Shortly after that, Jack’s draft number was called.
Jack briefly toyed with the idea of going to Canada. But while my father might have been willing to bankroll Jack’s abortive attempts at scholarship, there was no way he was going to finance an illegal flight to Canada.
Bowing to the inevitable, Jack enlisted in the U.S. Army. In the days before he left for basic training, Jack seemed to turn over a new leaf.
Maybe he would even like the Army, he said. In a rare moment of self-reflection, he went so far as to say that the discipline might do him good.
That attitude, however, didn’t last.
Jack was sent to Vietnam. No big surprise there. But he wasn’t sent out into the jungles, hunting down Vietcong. Jack had—with uncharacteristic wisdom—selected the Quartermaster Corps, which handles the Army’s supply and logistics operations.
The U.S. Army sent Jack to Vietnam to serve as a low-level warehouse clerk in Saigon. He was stationed at Tan Son Nhut Air Base, just outside the capital city of South Vietnam.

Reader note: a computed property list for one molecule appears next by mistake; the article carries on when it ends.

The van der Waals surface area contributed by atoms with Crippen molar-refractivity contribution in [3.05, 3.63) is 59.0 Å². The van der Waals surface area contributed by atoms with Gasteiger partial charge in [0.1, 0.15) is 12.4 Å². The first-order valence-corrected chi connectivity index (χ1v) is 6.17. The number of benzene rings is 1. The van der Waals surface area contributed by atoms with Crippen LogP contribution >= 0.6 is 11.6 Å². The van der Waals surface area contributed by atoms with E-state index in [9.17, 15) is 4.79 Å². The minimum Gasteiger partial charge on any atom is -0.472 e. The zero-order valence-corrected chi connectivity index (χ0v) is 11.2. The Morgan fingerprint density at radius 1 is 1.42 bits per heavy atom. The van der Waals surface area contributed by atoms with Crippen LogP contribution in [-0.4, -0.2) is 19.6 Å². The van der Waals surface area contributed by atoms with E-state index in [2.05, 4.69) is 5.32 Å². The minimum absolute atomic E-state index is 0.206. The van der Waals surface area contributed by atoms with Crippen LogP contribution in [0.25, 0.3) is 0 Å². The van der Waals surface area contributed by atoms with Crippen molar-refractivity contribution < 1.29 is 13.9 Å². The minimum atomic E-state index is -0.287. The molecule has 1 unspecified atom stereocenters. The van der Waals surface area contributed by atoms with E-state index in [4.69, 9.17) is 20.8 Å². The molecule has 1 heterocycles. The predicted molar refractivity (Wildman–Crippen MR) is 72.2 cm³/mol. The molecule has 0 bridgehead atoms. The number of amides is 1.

The assignment might have afforded Jack an opportunity to serve out his enlistment in relative peace and safety. But this was Jack; and with Jack, things could never be simple or easy.
He became involved in a scheme to export narcotics from Southeast Asia to the United States. By this time, an illegal market for recreational drugs was already booming in the U.S. Jack’s role in the Quartermaster Corps placed him in an ideal position to transport the Southeast Asian contraband to U.S. destinations. (Keep in mind, this was before drug-sniffing dogs, and the draconian airport security of the post-9/11 world.)
Jack wasn’t the only one involved in the scheme. There were two other conspirators from the Army, and at least two from the Air Force. But this assembly of halfwits didn’t equal one full wit, apparently.